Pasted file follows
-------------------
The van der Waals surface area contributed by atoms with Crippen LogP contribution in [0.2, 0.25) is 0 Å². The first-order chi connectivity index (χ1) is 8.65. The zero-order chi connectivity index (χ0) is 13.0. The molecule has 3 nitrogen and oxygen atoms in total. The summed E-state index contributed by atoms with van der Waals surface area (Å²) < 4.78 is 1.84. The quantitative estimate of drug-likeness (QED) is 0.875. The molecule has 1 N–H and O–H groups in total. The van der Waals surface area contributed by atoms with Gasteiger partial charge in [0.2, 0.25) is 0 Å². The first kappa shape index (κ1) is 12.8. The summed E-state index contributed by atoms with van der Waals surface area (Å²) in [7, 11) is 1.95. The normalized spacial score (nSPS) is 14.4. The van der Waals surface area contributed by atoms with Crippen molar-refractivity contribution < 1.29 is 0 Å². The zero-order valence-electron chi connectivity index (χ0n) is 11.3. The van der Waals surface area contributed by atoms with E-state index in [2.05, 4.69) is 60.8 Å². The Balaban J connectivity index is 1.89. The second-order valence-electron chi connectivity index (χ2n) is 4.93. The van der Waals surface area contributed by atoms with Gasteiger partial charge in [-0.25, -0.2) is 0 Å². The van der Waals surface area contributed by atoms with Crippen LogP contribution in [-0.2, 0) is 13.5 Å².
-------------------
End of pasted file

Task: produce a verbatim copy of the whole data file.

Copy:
The van der Waals surface area contributed by atoms with Crippen LogP contribution in [0.2, 0.25) is 0 Å². The first-order chi connectivity index (χ1) is 8.65. The zero-order chi connectivity index (χ0) is 13.0. The molecule has 3 nitrogen and oxygen atoms in total. The summed E-state index contributed by atoms with van der Waals surface area (Å²) < 4.78 is 1.84. The quantitative estimate of drug-likeness (QED) is 0.875. The molecule has 1 N–H and O–H groups in total. The van der Waals surface area contributed by atoms with Gasteiger partial charge in [0.2, 0.25) is 0 Å². The first kappa shape index (κ1) is 12.8. The summed E-state index contributed by atoms with van der Waals surface area (Å²) in [7, 11) is 1.95. The normalized spacial score (nSPS) is 14.4. The van der Waals surface area contributed by atoms with Crippen molar-refractivity contribution < 1.29 is 0 Å². The zero-order valence-electron chi connectivity index (χ0n) is 11.3. The van der Waals surface area contributed by atoms with E-state index in [2.05, 4.69) is 60.8 Å². The Balaban J connectivity index is 1.89. The second-order valence-electron chi connectivity index (χ2n) is 4.93. The van der Waals surface area contributed by atoms with Gasteiger partial charge in [-0.25, -0.2) is 0 Å². The van der Waals surface area contributed by atoms with Crippen LogP contribution in [-0.2, 0) is 13.5 Å².